The Government Primary Schools in Malta started after the arrival of the Royal Commission in Malta in 1836. We know for certain that in 1839 there were primary schools for boys and girls in Mdina, which eventually were transferred to Rabat in 1853. However, we find that in 1881 some refurbishment works were carried out on the Banca Giuratale, which later on started being used as a primary school.
The primary schools in Rabat do not seem to have had problems of accomodation, perhaps due to the fact that the ‘Banca Giuratale’ in Mdina was also being used as a school. But the building being used by the children does not seem to have been suitable, so much that in a letter written in 1894, it was said that there was the need for a new school to be built.
The first steps towards the building of a primary school:
If in Rabat, during the last years of the nineteenth century, a primary school was built, it was all mainy due to the interest that was shown by the Honourable Gann Karlu dei Marchesi Mallia Tabone, who in the elections for the Government Council, which took place on the 5th and 6th September, was elected to represent the sixth electoral district which included Rabat in the Government Council.
In the Government Council session of the 16th November 1892, the Honourable Mallia Tabone asked the Principal Government Secretary, Count Gerald Strickland, if the land on which the Rabat primary school had to be built was yet identified. In the event that the answer was in the affirmative Government was asked to indicate the site that was chosen.
Count Strickland informed the Honourable Mallia Tabone that the site had been decided upon in reports that had been prepared by the Superintendent of Workd and the Director of Education who both agreed to recommend a site in College Street near the Sacristy of St Paul’s Cave.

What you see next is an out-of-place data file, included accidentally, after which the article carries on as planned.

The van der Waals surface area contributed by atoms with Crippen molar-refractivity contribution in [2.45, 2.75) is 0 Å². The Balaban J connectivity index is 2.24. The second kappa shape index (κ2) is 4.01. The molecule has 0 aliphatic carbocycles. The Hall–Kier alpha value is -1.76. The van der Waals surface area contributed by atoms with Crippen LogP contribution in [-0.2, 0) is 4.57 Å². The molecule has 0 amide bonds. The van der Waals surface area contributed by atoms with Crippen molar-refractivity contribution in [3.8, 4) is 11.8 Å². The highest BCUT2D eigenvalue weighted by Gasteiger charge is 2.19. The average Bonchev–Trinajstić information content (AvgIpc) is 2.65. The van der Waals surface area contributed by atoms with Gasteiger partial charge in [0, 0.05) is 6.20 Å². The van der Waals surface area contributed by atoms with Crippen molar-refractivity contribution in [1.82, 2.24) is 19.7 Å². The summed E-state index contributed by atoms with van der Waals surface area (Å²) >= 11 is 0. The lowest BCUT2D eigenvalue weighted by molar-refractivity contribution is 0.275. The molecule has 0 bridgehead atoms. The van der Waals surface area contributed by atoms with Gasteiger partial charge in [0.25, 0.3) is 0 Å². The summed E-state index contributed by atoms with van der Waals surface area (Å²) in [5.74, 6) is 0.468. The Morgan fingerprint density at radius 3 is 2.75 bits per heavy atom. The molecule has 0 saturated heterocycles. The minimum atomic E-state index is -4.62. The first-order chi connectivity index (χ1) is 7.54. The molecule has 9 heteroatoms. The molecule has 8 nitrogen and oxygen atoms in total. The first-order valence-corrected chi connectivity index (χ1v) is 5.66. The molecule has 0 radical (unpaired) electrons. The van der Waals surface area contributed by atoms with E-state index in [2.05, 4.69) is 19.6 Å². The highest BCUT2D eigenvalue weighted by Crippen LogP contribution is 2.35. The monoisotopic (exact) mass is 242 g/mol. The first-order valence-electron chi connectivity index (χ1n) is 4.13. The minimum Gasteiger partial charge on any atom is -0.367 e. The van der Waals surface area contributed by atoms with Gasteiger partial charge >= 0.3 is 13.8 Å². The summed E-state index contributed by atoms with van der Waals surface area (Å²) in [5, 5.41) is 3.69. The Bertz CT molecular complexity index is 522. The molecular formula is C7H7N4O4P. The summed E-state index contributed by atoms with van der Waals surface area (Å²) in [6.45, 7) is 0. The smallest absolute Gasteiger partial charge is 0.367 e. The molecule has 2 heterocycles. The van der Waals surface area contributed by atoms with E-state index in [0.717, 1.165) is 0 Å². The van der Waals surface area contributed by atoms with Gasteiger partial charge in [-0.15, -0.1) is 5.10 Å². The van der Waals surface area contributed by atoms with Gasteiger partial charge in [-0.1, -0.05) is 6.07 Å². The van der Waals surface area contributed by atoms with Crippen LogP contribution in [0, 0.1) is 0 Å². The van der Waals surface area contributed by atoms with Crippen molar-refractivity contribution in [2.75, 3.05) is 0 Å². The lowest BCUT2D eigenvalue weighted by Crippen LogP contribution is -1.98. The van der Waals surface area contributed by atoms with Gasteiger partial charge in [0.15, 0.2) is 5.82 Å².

Mr Mallia Tabone kept on insisting for the building of a new school in Rabat, so much so that at the session of the Governement Council which was held on 22nd March 1893, asked the government Principal Secretary whether the government would find any objection if for one of the sessions which follow he were to put forward to the Government Council Supplementary Estimates for the building of the school, as the building plan was already prepared. Count Strickland in the name of the Government informed him that he was authorised to say that the Government had decided to ask the Council to approve funds for the building of the school in the General Estimates of 1894.
As it seemed that things were moving rather slowly on the 15th of January 1894, the Hon Mallia Tabone wrote to Count Strickland and asked him to take immediate steps to commence the building of the new school in Rabat. In a reply letter dated 19th January, Mallia Tabone was informed that ‘the subject is receiving the careful consideration of the Government’. But, because things did not seem to be moving, the Hon. Mallia tabone on his part, on the 19th of May 1894, wrote once again to the Principal Government Secretary. In his letter he informed Count Gerald Strickland that requests were continually being made to him regarding the new school in Rabat. But on his part he could do nothing except to ask the Government Principal Secretary to intervene so that the school in question could be built.
Every beginning has an end. After the long process of four years between correspondence and building, the construction was finished. On the 24th of August 1896, the Superintendent of Public Works, P. Trapani, wrote to the acting Principal Secretary of the Government and informed him that:
The new primary school at Rabat has been completed, and that the keys will be delivered to the Director of Education on the 26th or 27th instant. The school may therefore be made use from the 1st of next month.
So, with effect from the scholastic year 1896/1897 all the children in Rabat had at their disposal a new school, which had been built thanks to the efforts of Mr. Gann Karl Mallia Tabone.